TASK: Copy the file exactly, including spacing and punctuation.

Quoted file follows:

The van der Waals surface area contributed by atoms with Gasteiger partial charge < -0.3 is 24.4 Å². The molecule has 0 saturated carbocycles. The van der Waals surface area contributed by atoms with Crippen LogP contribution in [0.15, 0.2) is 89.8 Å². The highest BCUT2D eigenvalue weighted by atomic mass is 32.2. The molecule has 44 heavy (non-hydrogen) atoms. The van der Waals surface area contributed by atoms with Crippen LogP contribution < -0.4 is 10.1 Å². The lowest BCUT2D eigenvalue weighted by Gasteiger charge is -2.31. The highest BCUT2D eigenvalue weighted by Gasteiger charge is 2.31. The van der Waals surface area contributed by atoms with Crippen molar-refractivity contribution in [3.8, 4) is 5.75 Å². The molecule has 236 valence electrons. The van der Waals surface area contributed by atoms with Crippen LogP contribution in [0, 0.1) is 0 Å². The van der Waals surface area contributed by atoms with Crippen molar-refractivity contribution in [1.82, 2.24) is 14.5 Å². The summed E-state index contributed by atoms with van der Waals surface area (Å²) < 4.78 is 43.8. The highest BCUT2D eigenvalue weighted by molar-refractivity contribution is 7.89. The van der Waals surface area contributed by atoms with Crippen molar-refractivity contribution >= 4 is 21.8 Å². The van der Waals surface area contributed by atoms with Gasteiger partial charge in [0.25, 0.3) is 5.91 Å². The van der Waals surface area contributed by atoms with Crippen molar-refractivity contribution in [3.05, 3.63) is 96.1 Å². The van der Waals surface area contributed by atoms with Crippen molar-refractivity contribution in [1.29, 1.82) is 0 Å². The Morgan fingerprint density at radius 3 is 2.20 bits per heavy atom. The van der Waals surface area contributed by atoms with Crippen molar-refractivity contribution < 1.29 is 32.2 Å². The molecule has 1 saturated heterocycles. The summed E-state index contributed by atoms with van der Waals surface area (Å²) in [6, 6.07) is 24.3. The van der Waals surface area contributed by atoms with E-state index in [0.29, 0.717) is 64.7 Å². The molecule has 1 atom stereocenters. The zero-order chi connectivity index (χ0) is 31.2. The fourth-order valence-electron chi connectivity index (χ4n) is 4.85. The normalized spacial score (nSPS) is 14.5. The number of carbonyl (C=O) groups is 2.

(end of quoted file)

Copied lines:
The van der Waals surface area contributed by atoms with Gasteiger partial charge < -0.3 is 24.4 Å². The molecule has 0 saturated carbocycles. The van der Waals surface area contributed by atoms with Crippen LogP contribution in [0.15, 0.2) is 89.8 Å². The highest BCUT2D eigenvalue weighted by atomic mass is 32.2. The molecule has 44 heavy (non-hydrogen) atoms. The van der Waals surface area contributed by atoms with Crippen LogP contribution < -0.4 is 10.1 Å². The lowest BCUT2D eigenvalue weighted by Gasteiger charge is -2.31. The highest BCUT2D eigenvalue weighted by Gasteiger charge is 2.31. The van der Waals surface area contributed by atoms with Crippen molar-refractivity contribution in [3.8, 4) is 5.75 Å². The molecule has 236 valence electrons. The van der Waals surface area contributed by atoms with Crippen LogP contribution in [0, 0.1) is 0 Å². The van der Waals surface area contributed by atoms with Crippen molar-refractivity contribution in [1.82, 2.24) is 14.5 Å². The summed E-state index contributed by atoms with van der Waals surface area (Å²) < 4.78 is 43.8. The highest BCUT2D eigenvalue weighted by molar-refractivity contribution is 7.89. The van der Waals surface area contributed by atoms with Crippen molar-refractivity contribution >= 4 is 21.8 Å². The van der Waals surface area contributed by atoms with Gasteiger partial charge in [0.25, 0.3) is 5.91 Å². The van der Waals surface area contributed by atoms with Crippen molar-refractivity contribution in [3.05, 3.63) is 96.1 Å². The van der Waals surface area contributed by atoms with Crippen molar-refractivity contribution in [1.29, 1.82) is 0 Å². The Morgan fingerprint density at radius 3 is 2.20 bits per heavy atom. The van der Waals surface area contributed by atoms with Crippen molar-refractivity contribution < 1.29 is 32.2 Å². The molecule has 1 saturated heterocycles. The summed E-state index contributed by atoms with van der Waals surface area (Å²) in [6, 6.07) is 24.3. The van der Waals surface area contributed by atoms with E-state index in [0.29, 0.717) is 64.7 Å². The molecule has 1 atom stereocenters. The zero-order chi connectivity index (χ0) is 31.2. The fourth-order valence-electron chi connectivity index (χ4n) is 4.85. The normalized spacial score (nSPS) is 14.5. The number of carbonyl (C=O) groups is 2.